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Government Siezed Property Auctions

March 15, 2009

In one of the comments, Seth asks “If a loan balance is owed to the bank on a vehicle seized by the IRS, if you buy that vehicle at auction does the bank lose its lien on the vehicle?”.

Of course, there is a lot of misinformation or at least, a lot of ambiguities in the information, that is the subject of many books and other “information guru” offerings, which try to get consumers to buy their offerings, in the hopes of “How To Get Rich At Auction”.

The short answer to Seth’s question is, “NO!”.

When purchasing seized assets, you are only buying the government’s “interest” or in other words, the government’s portion of “claim to the property”. It does not preempt other claims, such as loans from a mortgage company or lender, which may still be entitled to foreclose for lack of payment.

In the case of the IRS, we can look at their specific regulations and the terms and conditions used for such auctions. You will also note, that the original taxpayer still has the “right of redemption” for 180 days. This means, they can pay you what you paid, plus interest and reclaim their property from you, within 6 months of your purchase. So, don’t run off and sell it too quickly or you may be liable for returning the property to them.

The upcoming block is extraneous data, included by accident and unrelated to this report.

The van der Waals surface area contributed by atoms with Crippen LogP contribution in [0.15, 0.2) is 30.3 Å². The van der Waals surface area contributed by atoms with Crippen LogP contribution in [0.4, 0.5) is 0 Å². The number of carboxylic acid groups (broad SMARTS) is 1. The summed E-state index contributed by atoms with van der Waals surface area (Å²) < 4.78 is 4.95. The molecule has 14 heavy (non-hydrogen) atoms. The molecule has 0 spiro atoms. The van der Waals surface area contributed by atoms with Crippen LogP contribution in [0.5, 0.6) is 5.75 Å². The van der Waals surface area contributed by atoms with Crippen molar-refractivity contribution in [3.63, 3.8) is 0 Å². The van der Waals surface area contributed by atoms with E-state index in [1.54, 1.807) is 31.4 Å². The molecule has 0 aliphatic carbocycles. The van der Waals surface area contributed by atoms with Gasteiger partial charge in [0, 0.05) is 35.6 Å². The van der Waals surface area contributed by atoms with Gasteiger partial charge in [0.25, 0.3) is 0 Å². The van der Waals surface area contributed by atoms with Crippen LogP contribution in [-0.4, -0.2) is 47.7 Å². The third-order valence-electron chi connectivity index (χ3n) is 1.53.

IRS Terms of Sale:
Nature of Title: The right, title and interest of the taxpayer in and to the property is offered for sale subject to any prior valid outstanding mortgages, encumbrances, or other liens in favor of third parties against the taxpayer that are superior to the lien of the United States. All property is offered for sale “where is” and “as is” and without recourse against the United States. No guaranty or condition of any of the property, or its fitness for any use or purpose. No claim will be considered for allowance or adjustment or for rescission of the sale based on failure of the property to conform with any expressed or implied representation.

Title Offered: Only the right, title and interest of the taxpayer in and to the property will be offered for sale. If requested, the Internal Revenue Service will furnish information about possible encumbrances, which may be useful in determining the value of the interest being sold.